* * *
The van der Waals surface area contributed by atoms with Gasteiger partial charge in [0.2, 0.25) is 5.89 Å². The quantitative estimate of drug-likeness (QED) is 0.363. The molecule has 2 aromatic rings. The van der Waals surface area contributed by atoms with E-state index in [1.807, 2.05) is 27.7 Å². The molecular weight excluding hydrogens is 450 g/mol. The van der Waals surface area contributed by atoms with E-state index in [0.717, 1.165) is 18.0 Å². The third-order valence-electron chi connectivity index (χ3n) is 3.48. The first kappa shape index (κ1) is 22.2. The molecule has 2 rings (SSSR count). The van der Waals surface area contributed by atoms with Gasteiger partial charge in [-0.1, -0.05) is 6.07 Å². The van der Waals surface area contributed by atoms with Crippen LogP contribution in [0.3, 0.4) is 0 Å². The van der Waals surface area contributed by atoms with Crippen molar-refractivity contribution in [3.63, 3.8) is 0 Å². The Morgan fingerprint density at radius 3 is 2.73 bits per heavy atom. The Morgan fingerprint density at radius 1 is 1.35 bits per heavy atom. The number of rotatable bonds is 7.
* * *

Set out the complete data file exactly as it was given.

The van der Waals surface area contributed by atoms with Gasteiger partial charge in [0.2, 0.25) is 5.89 Å². The quantitative estimate of drug-likeness (QED) is 0.363. The molecule has 2 aromatic rings. The van der Waals surface area contributed by atoms with E-state index in [1.807, 2.05) is 27.7 Å². The molecular weight excluding hydrogens is 450 g/mol. The van der Waals surface area contributed by atoms with E-state index in [0.717, 1.165) is 18.0 Å². The third-order valence-electron chi connectivity index (χ3n) is 3.48. The first kappa shape index (κ1) is 22.2. The molecule has 2 rings (SSSR count). The van der Waals surface area contributed by atoms with Gasteiger partial charge in [-0.1, -0.05) is 6.07 Å². The van der Waals surface area contributed by atoms with Crippen LogP contribution in [0.3, 0.4) is 0 Å². The van der Waals surface area contributed by atoms with Crippen molar-refractivity contribution in [3.63, 3.8) is 0 Å². The Morgan fingerprint density at radius 3 is 2.73 bits per heavy atom. The Morgan fingerprint density at radius 1 is 1.35 bits per heavy atom. The number of rotatable bonds is 7.